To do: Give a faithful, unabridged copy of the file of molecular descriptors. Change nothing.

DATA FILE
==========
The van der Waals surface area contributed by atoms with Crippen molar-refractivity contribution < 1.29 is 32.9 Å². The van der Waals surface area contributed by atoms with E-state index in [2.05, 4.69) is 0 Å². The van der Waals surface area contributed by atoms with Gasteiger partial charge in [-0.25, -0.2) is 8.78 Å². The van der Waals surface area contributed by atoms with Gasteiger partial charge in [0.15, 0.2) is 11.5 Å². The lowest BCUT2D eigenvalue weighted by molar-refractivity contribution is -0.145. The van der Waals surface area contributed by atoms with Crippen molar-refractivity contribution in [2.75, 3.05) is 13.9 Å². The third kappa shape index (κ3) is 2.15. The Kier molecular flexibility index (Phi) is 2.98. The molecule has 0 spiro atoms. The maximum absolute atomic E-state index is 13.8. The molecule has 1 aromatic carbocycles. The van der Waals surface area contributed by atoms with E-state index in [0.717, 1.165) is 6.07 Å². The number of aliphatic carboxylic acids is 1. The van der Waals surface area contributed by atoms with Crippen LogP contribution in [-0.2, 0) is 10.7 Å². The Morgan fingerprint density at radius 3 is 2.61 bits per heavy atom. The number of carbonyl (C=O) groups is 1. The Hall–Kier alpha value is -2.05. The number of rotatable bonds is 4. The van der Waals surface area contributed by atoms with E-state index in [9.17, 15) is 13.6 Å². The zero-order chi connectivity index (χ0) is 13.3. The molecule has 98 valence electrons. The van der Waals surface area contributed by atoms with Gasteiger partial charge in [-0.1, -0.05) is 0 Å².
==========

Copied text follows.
The van der Waals surface area contributed by atoms with Crippen molar-refractivity contribution < 1.29 is 32.9 Å². The van der Waals surface area contributed by atoms with E-state index in [2.05, 4.69) is 0 Å². The van der Waals surface area contributed by atoms with Gasteiger partial charge in [-0.25, -0.2) is 8.78 Å². The van der Waals surface area contributed by atoms with Gasteiger partial charge in [0.15, 0.2) is 11.5 Å². The lowest BCUT2D eigenvalue weighted by molar-refractivity contribution is -0.145. The van der Waals surface area contributed by atoms with Crippen molar-refractivity contribution in [2.75, 3.05) is 13.9 Å². The third kappa shape index (κ3) is 2.15. The Kier molecular flexibility index (Phi) is 2.98. The molecule has 0 spiro atoms. The maximum absolute atomic E-state index is 13.8. The molecule has 1 aromatic carbocycles. The van der Waals surface area contributed by atoms with E-state index in [0.717, 1.165) is 6.07 Å². The number of aliphatic carboxylic acids is 1. The van der Waals surface area contributed by atoms with Crippen LogP contribution in [-0.2, 0) is 10.7 Å². The Morgan fingerprint density at radius 3 is 2.61 bits per heavy atom. The number of carbonyl (C=O) groups is 1. The Hall–Kier alpha value is -2.05. The number of rotatable bonds is 4. The van der Waals surface area contributed by atoms with E-state index in [9.17, 15) is 13.6 Å². The zero-order chi connectivity index (χ0) is 13.3. The molecule has 98 valence electrons. The van der Waals surface area contributed by atoms with Gasteiger partial charge in [-0.1, -0.05) is 0 Å².